Other theories include interior cargo volume. But that too does not seem to hold water as the Model Y 5-seater has more cargo volume than the 7-seat version as well as having more than either the Escape and Corsair.
Further the Audi Q5 TFSA e Quattro PHEV and BMW X5 xDrive45e PHEV are considered SUVs, whereas the Cadillac Lyriq is considered something else, in the IRS “Other” category.
And all of these vehicles are classified as SUVs by the EPA, so the IRS is clearly using different criteria.
Another criteria suggested by some is ground clearance, but unless the numbers we found in the chart below are incorrect, that would not be the key criteria either. And another theory is the vehicle having All-Wheel Drive (AWD). But the Tesla Model Y AWD has AWD and is not considered an SUV whereas the Ford Escape PHEV is considered an SUV but only has Front-Wheel Drive (FWD).
Perhaps We Found the Answer
So after all of this, someone shares an explanation of the definition on Twitter which is based on FHWA/DOT definition of a non-passenger vehicle. The first criteria is if the vehicle has 3 rows of seating, which would explain why the Tesla Model Y with 3-rows qualifies, but the other Model Y variants do not.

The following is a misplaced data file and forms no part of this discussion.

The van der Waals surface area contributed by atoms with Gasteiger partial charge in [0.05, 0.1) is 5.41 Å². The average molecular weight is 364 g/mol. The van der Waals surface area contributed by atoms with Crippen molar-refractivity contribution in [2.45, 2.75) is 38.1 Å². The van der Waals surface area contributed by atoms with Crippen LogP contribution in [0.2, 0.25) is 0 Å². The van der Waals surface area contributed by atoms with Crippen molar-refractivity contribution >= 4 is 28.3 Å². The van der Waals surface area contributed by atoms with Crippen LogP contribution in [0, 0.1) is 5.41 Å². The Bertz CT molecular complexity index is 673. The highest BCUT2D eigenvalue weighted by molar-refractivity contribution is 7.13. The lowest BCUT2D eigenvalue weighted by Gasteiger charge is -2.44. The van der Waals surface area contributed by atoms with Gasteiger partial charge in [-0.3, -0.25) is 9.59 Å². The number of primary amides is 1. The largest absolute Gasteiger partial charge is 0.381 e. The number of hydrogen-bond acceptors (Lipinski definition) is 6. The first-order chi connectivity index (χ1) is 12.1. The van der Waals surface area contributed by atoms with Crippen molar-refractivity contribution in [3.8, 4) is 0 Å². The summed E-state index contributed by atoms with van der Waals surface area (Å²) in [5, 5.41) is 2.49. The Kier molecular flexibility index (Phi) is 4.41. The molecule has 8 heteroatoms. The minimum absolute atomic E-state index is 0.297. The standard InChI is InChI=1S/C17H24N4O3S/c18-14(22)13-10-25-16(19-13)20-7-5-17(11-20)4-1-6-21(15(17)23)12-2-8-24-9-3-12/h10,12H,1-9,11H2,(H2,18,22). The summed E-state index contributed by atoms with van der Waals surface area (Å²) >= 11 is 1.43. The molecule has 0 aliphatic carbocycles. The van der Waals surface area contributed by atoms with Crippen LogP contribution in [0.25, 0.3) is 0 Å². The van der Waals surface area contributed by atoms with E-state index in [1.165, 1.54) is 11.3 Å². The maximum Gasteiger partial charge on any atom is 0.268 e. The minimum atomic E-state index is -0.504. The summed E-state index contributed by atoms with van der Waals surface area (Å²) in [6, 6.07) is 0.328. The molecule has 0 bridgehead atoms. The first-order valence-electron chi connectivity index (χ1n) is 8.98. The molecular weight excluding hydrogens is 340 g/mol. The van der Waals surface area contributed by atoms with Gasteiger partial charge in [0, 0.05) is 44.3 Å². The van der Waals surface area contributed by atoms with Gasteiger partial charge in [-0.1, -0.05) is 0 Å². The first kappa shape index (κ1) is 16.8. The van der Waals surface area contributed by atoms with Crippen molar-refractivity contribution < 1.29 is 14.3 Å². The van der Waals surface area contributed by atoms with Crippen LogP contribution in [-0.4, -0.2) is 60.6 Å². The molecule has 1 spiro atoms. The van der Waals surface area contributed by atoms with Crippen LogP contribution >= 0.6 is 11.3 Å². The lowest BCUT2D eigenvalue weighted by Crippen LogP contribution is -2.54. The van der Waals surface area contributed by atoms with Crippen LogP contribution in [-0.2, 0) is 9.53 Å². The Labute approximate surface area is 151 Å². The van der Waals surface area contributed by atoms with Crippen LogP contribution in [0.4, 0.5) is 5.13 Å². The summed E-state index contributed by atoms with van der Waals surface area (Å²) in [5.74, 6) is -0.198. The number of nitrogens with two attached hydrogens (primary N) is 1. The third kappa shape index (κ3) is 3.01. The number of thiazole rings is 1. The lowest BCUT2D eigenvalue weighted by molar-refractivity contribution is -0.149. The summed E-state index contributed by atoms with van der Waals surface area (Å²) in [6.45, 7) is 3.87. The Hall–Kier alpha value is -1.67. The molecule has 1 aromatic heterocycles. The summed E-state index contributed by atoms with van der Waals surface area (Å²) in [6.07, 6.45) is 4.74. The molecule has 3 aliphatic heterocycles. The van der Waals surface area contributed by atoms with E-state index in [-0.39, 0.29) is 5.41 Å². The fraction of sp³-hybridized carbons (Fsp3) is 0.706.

The second way a vehicle can be classified as an SUV is if it has 4-wheel driver OR has a gross vehicle weight of more than 6,000 pounds. However, if it weighs more than 6,000 pounds it must also have 4 of the 5 characteristics listed in the screenshot below, which includes ground clearance of 7.87 inches.
But then applying these criteria to the Ford Escape PHEV, it isn’t clear to me how it is classified as an SUV? The Escape PHEV does not:
- Have 3 row seating
- Have 4WD/AWD (Ford = Front Wheel Drive or available Intelligent All-Wheel-Drive (not available on Plug-in Hybrid))
- Weigh more than 6,000 pounds.
Stay Tuned …
At this point my head is spinning and hurts as just when I think I might have it figured out, something doesn’t seem to fit. Anyway, I hope to hear back soon from the IRS and make sense of how they are defining what is and what is not SUV and will share an update if/when I do.
But so why is this classification criteria such a big deal? Well many people were counting on the tax credit for the Tesla Model Y or Cadillac LYRIQ, but unless you opt for the 7 seat version of the Model Y, neither vehicle is eligible because they exceed the $55,000 MSRP cap. Now once the IRS issues its final guidance on the battery mineral and component requirements in March, most of these vehicles will likely only qualify for $3,750, if anything.